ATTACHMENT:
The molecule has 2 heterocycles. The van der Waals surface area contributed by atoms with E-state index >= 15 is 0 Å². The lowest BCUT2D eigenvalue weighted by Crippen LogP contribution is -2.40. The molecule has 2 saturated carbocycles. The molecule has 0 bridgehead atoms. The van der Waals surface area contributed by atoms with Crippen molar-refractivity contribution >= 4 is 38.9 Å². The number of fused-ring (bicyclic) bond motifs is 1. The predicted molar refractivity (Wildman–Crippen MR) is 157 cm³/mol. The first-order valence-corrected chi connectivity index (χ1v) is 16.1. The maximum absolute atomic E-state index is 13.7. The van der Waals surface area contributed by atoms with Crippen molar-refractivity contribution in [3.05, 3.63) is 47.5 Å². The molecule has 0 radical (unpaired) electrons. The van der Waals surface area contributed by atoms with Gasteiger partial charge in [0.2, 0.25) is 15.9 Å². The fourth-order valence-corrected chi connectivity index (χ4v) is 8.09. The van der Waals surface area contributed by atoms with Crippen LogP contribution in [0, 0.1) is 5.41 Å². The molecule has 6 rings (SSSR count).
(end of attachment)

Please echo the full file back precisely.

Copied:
The molecule has 2 heterocycles. The van der Waals surface area contributed by atoms with E-state index >= 15 is 0 Å². The lowest BCUT2D eigenvalue weighted by Crippen LogP contribution is -2.40. The molecule has 2 saturated carbocycles. The molecule has 0 bridgehead atoms. The van der Waals surface area contributed by atoms with Crippen molar-refractivity contribution >= 4 is 38.9 Å². The number of fused-ring (bicyclic) bond motifs is 1. The predicted molar refractivity (Wildman–Crippen MR) is 157 cm³/mol. The first-order valence-corrected chi connectivity index (χ1v) is 16.1. The maximum absolute atomic E-state index is 13.7. The van der Waals surface area contributed by atoms with Crippen molar-refractivity contribution in [3.05, 3.63) is 47.5 Å². The molecule has 0 radical (unpaired) electrons. The van der Waals surface area contributed by atoms with Gasteiger partial charge in [0.2, 0.25) is 15.9 Å². The fourth-order valence-corrected chi connectivity index (χ4v) is 8.09. The van der Waals surface area contributed by atoms with Crippen LogP contribution in [0, 0.1) is 5.41 Å². The molecule has 6 rings (SSSR count).